The term “food web” is used to describe the intricate relationships between the many different plants, animals, and organisms that can exist in small or large areas. Understanding food webs in specific environmental locations, such as in one or more of the Great Lakes, can help researchers and communities better respond to changes in those delicate systems. Invasive species are just one example of a potential influence that can drastically alter a food web and have substantial impacts on native environments.
Posted April 11th, 2012 in Uncategorized
On April 3 and 4, 2012, Illinois-Indiana Sea Grant (IISG) and GLRRIN Lake Michiganpartners from Wisconsin Sea Grant(WISG), Michigan Sea Grant, the NOAA Great Lakes Environmental Research Laboratory, the US EPA Great Lakes National Program Office, and the USGS Great Lakes Science Center hosted a research meeting in Ann Arbor, MI. Approximately 60 researchers from federal, state, university, tribal, and non-profit organizations gathered to discuss their current understanding of food webs in Lake Michigan. Food web structure and function can be affected by many variables, including changes in water temperature, water quality, and/or habitat loss. Recent aquatic invaders, including zebra and quagga mussels, have drastically altered the Lake Michigan ecosystem, leaving researchers with new questions about what variables most affect commercial and recreational fishing, bird populations, non-toxic algal blooms, and overall quality of life for humans and animals.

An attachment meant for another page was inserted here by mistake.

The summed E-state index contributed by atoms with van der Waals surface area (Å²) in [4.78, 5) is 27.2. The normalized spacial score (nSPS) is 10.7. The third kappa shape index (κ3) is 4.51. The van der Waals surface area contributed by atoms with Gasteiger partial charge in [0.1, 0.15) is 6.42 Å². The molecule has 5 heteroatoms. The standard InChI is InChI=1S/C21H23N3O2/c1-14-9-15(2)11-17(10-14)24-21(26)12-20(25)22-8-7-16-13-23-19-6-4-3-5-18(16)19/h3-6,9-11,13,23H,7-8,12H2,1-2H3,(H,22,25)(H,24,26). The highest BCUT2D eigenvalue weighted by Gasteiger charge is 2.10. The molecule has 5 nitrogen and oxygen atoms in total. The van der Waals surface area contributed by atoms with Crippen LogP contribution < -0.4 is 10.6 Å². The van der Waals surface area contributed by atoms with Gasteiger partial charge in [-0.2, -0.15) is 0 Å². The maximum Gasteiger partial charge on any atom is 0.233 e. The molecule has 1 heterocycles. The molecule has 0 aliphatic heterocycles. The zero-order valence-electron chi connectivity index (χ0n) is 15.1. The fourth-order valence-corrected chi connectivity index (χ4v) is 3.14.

GLRRIN Lake Michigan hosted a similar meeting in 2008, which helped launch the 2010 Lake Michigan Intensive Monitoring Field Year. Findings presented during the 2012 meeting highlight the inherent variability of Lake Michigan, especially in areas that are less than 20 m deep. Researchers also stressed the need to further understand how the lowest levels of the food chain, such as microbes and nutrient cycling, operate. Understanding these basic levels will help create better tools for decision makers like fishery managers or watershed planning committees. A full report on the meeting presentations and discussions will be made available through the GLRRIN Lake Michigan and IISG websites.
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